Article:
One afternoon, whilst speaking to my closest friend Errin Yesilkaya, we wanted to do something. Just something. An exhibition sprung to mind, then I must have stammered shortly after this revelation. There we have it. Judged Response, an exhibition which places explicit focus on stammering, celebrating the differences of those people who stammer, demonstrating these differences and challenges through the medium of art, which has no boundaries, as you are not bound by what you can utter. The visual nature of the artistic medium allows for freedom of expression which people who stammer may struggle with otherwise. This was our idea and vision.
Errin and I brought Shahram Saadat on board as a person who stammers. After many meetings, we decided on our idea and proposed this to Arts SU, the Student Union of University of the Arts London where we all study BA (Hons) Photography at London College of Communication (LCC). We were successful in gaining an exhibition space at LCC, thus then our creation and curation of the exhibition began.
Our motivation for this stammering and art fusion was primarily the fact that stammering has not as such been greatly presented in an artistic context. This exhibition would be an accessible way for anyone, someone who stammers, someone who has knowledge of stammering, or ideally, no knowledge at all of the complexities of stammering to engage with the day-to-day struggle of speech. Ideally, this exhibition would be as public as possible, detached from the white space of the gallery and firmly placed within the public domain for maximum impact and a realisation from the public that stammering is a challenge and not something to be mimicked, laughed at or perceived as a weakness.
Audience and raising awareness was a key reason for us curating an exhibition of this nature. Stammering is something which is talked about, however, while it is talked about, it is not an easy subject to be public about due to the sensitivities of the subject matter, the differing views and effects it has on people who stammer, so any kind of public exposure of stammering has to be carefully, ethically thought through. Art, to some extent, has no limits, it is the artist’s personal perspective, not those of an organisation, so it has the potential to accurately represent (particularly if the artist stammers) the insecurities, strengths, niggles, that stammering brings up.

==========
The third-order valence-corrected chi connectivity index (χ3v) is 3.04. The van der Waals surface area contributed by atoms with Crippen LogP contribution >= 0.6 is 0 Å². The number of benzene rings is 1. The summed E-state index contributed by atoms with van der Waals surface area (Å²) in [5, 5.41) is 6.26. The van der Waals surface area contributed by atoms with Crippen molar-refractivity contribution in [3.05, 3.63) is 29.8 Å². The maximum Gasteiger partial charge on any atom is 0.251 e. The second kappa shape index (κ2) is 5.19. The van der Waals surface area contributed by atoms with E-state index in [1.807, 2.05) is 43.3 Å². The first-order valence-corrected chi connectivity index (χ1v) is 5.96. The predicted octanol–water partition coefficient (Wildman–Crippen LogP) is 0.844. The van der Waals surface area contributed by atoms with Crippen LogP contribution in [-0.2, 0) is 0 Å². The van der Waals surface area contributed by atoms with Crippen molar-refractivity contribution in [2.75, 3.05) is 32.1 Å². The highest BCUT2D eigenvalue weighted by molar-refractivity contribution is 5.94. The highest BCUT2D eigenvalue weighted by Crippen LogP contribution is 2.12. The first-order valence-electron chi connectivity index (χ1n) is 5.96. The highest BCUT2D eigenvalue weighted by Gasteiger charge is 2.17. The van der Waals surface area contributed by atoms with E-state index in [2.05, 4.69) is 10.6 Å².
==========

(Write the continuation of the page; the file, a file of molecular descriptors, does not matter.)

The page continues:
The three of us each exhibited a work of our own (I was the odd one out, presenting two), all communicating varying themes and aspects of the nature of stammering. Errin’s piece, £137.80, speaks for the way in which our consumerist culture may view people who identify themselves as having a disability are viewed within society. Shahram’s piece, Appropriated Reactions, focuses in on the facial expressions a person who stammers may experience when speaking with someone. My works, Subtitled Liberation and We Judge Because We Don’t Understand, through text in a physical and video sense, provides a liberating, anonymous, fluent opportunity for multiple people who stammer to express their true emotions about the struggle of having a stammer.
The Private View was extremely well attended by people who stammer, friends of those who stammer and people with no connection to stammering at all. Pertinent and important discussions were also held over an exciting, engaging Q&A session with the exhibitors plus Claire Norman, Founder of the Stammerers Through University Campaign (www.stuc-uk.org) and Tim Fell, Chair, British Stammering Association. Overwhelmingly, the most common phrase uttered to me during the night was ‘this is the start of something’ or similarly ‘you’re onto something’. Of which, I agreed with everyone who said this to me. This is the mission I’m on, to show the connection between stammering and art, through a number of mediums, to ultimately affect public opinion.
We are keen, as a collective, to develop a more ambitious exhibition, extending on the ideas raised in Judged Response, perhaps being more interactive and immersive. Watch this space.